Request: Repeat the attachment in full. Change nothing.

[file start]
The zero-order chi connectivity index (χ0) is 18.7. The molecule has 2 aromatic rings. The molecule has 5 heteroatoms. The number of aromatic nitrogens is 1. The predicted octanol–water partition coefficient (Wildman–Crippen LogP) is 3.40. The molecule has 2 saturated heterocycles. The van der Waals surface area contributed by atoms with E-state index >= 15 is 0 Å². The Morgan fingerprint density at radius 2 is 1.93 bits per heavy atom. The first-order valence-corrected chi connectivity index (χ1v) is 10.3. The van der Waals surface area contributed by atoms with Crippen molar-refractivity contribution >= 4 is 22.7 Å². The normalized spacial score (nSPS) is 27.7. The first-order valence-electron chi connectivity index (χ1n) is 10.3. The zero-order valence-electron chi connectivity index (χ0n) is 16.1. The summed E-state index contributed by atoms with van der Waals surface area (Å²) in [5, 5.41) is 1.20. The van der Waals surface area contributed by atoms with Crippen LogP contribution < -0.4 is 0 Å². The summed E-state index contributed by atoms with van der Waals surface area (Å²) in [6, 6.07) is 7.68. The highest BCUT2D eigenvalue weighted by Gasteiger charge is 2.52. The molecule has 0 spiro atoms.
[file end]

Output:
The zero-order chi connectivity index (χ0) is 18.7. The molecule has 2 aromatic rings. The molecule has 5 heteroatoms. The number of aromatic nitrogens is 1. The predicted octanol–water partition coefficient (Wildman–Crippen LogP) is 3.40. The molecule has 2 saturated heterocycles. The van der Waals surface area contributed by atoms with E-state index >= 15 is 0 Å². The Morgan fingerprint density at radius 2 is 1.93 bits per heavy atom. The first-order valence-corrected chi connectivity index (χ1v) is 10.3. The van der Waals surface area contributed by atoms with Crippen molar-refractivity contribution >= 4 is 22.7 Å². The normalized spacial score (nSPS) is 27.7. The first-order valence-electron chi connectivity index (χ1n) is 10.3. The zero-order valence-electron chi connectivity index (χ0n) is 16.1. The summed E-state index contributed by atoms with van der Waals surface area (Å²) in [5, 5.41) is 1.20. The van der Waals surface area contributed by atoms with Crippen LogP contribution < -0.4 is 0 Å². The summed E-state index contributed by atoms with van der Waals surface area (Å²) in [6, 6.07) is 7.68. The highest BCUT2D eigenvalue weighted by Gasteiger charge is 2.52. The molecule has 0 spiro atoms.